The Girl with all the Gifts (spoilers!)(24 Posts)
I really enjoyed this book, despite the ending. Normally I don't like books or films which don't end happily or with everything sorted out but this ending was perfectly fitting and had hope. I wonder if that was due to Melanie's character? I do wonder what ultimately became of Miss Justineau though.
I didn't realise a film had been made of it before I read it.
I absolutely adored this book. It is one of my favourites ever. Haven't seen the film as I didn't know that there was one!
Oh, I loved this book. Is the film recent? Will hunt it down!
" I do wonder what ultimately became of Miss Justineau though."
She became a zombie, too, in a matter of hours. Like, the next time she had to go to the toilet, eat or drink something.
It's not like she could have stayed in that airtight suit forever.
I thought it was hilarious that she started teaching the little zombie kids the alphabet at the end of the book. It's not like she would get far into the curriculum until she would have to open the suit.
I really enjoyed this too, in fact it's ine if the best books I read last year.
I recently read Fellside by the same author too, a ghost story set in a high security women's prison on the Yorkshire Moors. It's very different to TGWATG which is definitely my favourite of the two, however I found both really compelling and couldn't put them down.
Oooh, I've just ordered Fellside on the back of reading TGWATG - glad it's good!
cote wasn't the van a sealed unit though? I thought it was designed with an airlock system but I can't remember whether it was damaged.
It's really good book and film, none of the changes in the adaptation cause the story to suffer. I was a little bemused at the casting, the characters are so well described in the book but look so different onscreen, but it was no biggie in the end.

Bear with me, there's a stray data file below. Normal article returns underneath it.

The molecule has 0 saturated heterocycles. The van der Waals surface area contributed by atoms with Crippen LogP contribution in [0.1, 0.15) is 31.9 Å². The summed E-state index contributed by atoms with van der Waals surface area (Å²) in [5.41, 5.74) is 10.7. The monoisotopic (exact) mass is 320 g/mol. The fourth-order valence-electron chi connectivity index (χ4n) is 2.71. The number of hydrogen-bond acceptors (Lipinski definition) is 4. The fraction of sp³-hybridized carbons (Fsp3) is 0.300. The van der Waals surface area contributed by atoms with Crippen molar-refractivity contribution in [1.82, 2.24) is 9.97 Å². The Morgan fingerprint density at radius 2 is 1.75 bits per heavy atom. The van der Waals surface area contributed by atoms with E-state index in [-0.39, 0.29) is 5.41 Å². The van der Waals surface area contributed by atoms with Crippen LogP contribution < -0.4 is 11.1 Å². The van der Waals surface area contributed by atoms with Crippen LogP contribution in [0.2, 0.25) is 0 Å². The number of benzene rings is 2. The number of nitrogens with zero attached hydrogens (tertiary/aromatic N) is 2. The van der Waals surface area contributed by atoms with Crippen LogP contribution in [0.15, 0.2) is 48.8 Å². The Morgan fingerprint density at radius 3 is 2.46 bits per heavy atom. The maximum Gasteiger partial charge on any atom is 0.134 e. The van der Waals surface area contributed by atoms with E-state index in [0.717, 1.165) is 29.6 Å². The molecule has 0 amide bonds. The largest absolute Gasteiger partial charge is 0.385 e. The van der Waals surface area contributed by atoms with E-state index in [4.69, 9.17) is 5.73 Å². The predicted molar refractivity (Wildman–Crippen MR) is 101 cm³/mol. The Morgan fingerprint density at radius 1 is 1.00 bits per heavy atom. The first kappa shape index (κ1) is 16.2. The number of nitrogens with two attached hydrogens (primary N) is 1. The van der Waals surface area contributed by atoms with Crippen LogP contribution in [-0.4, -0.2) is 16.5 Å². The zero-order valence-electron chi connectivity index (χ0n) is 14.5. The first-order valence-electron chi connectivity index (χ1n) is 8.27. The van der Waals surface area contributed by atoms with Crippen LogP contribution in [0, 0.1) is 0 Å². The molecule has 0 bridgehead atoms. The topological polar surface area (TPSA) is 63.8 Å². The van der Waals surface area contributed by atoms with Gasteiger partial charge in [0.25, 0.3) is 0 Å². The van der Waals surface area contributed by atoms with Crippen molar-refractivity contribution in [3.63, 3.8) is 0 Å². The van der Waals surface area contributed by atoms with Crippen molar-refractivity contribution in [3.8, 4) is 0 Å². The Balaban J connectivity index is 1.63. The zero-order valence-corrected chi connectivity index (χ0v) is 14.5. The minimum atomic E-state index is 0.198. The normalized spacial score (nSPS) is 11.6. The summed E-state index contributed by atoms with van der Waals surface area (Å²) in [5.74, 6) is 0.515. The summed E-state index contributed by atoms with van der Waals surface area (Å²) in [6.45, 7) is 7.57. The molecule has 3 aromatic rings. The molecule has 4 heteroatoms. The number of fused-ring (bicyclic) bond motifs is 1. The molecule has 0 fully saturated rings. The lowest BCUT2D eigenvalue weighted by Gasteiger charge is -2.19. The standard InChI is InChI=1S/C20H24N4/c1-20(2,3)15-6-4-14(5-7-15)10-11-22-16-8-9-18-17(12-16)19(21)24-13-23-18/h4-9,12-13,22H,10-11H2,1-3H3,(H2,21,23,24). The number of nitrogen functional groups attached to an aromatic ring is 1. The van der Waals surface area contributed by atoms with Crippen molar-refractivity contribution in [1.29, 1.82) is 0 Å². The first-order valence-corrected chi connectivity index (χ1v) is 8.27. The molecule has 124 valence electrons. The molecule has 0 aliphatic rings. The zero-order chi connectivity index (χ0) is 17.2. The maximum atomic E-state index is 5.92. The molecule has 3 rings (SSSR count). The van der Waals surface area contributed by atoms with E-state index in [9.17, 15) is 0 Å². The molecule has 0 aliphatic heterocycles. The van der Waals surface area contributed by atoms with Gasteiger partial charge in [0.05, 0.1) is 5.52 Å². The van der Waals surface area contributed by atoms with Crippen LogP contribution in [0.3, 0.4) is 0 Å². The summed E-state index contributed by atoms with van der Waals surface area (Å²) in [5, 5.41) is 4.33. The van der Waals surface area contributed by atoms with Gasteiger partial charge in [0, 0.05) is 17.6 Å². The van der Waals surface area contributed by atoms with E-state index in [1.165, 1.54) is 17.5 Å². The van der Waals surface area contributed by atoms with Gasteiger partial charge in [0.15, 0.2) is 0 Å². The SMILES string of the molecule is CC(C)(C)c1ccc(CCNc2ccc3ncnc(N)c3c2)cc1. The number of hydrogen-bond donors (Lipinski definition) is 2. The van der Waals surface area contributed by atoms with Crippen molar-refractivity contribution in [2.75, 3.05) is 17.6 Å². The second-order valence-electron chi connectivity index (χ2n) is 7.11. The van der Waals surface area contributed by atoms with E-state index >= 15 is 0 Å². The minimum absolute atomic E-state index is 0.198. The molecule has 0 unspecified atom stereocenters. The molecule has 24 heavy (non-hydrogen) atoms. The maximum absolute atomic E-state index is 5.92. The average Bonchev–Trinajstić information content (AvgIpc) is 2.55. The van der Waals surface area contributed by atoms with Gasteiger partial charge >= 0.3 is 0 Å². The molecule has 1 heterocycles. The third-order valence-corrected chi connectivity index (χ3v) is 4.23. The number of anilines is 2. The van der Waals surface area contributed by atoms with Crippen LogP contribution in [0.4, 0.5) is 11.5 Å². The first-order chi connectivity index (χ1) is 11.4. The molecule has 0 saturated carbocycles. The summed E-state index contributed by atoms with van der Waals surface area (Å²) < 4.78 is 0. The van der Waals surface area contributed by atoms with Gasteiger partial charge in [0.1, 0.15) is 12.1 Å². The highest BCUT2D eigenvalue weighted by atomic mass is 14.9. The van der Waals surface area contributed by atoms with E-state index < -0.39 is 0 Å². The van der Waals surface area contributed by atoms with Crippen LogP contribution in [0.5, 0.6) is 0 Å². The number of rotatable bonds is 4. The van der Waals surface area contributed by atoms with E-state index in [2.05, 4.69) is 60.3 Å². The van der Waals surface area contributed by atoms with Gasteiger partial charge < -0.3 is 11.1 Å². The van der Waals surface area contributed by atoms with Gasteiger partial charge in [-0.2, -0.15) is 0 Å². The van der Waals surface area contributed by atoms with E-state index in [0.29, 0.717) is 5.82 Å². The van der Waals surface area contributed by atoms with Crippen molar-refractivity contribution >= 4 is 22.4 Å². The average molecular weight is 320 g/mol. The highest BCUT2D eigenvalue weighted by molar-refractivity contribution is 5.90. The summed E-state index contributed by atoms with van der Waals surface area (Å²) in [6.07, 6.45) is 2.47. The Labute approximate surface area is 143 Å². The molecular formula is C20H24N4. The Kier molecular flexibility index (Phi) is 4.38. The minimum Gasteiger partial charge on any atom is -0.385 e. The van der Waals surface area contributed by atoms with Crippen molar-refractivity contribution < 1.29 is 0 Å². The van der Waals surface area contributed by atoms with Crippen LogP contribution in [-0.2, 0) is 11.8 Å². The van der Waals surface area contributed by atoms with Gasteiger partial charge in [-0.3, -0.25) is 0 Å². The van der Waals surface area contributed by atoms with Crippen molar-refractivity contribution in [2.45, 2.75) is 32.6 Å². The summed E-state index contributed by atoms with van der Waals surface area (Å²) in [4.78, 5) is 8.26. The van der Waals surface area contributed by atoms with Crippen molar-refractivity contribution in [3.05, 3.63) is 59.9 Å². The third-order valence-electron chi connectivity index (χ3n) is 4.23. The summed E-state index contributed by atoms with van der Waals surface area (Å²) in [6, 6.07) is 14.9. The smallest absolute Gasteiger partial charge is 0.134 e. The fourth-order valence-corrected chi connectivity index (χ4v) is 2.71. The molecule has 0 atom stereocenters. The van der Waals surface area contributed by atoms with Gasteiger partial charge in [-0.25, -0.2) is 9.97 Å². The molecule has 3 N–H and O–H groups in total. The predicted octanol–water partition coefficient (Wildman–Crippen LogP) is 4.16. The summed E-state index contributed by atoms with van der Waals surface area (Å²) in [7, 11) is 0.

It is an amazing book. I had a real book hangover after and couldn't find anything I could get in to. So many memorable scenes that go against all we have been conditioned in to thinking. The woman and the pram, the old man ...
it's like the book I Am Legend where humanity survives. It made me wonder if the generation created would make the same mistakes.
I want to watch the film but am almost scared to
"wasn't the van a sealed unit though?"
So? How much air can possibly be in there and how long will it last?
All the water & food she needs is contaminated. All the air outside is contaminated. It's not like she is going to live for years and teach all those zombie kids.
It's ridiculous. Then again, this was a YA book written for teenagers and much was ridiculous in it (apologies to its fans).
Ooh, I might have to get Fellside.
The fungus was airbourne, so I always assumed Miss Justineau would become a Hungry. I suppose what I meant by what ultimately became of her was 'did the kids have to kill her? How long did she last?, Did she take herself away from the kids when she knew she'd have to get out of the suit?'
I'm with Cote. Silly book. Great concept, really poorly executed imvho. I don't think it's necessarily YA (certainly no more than The Martian is YA) and I don't think YA necessarily means 'crap' in the way that Cote assumes it does, but I do think it's a v flawed book. I really wanted to like it, too.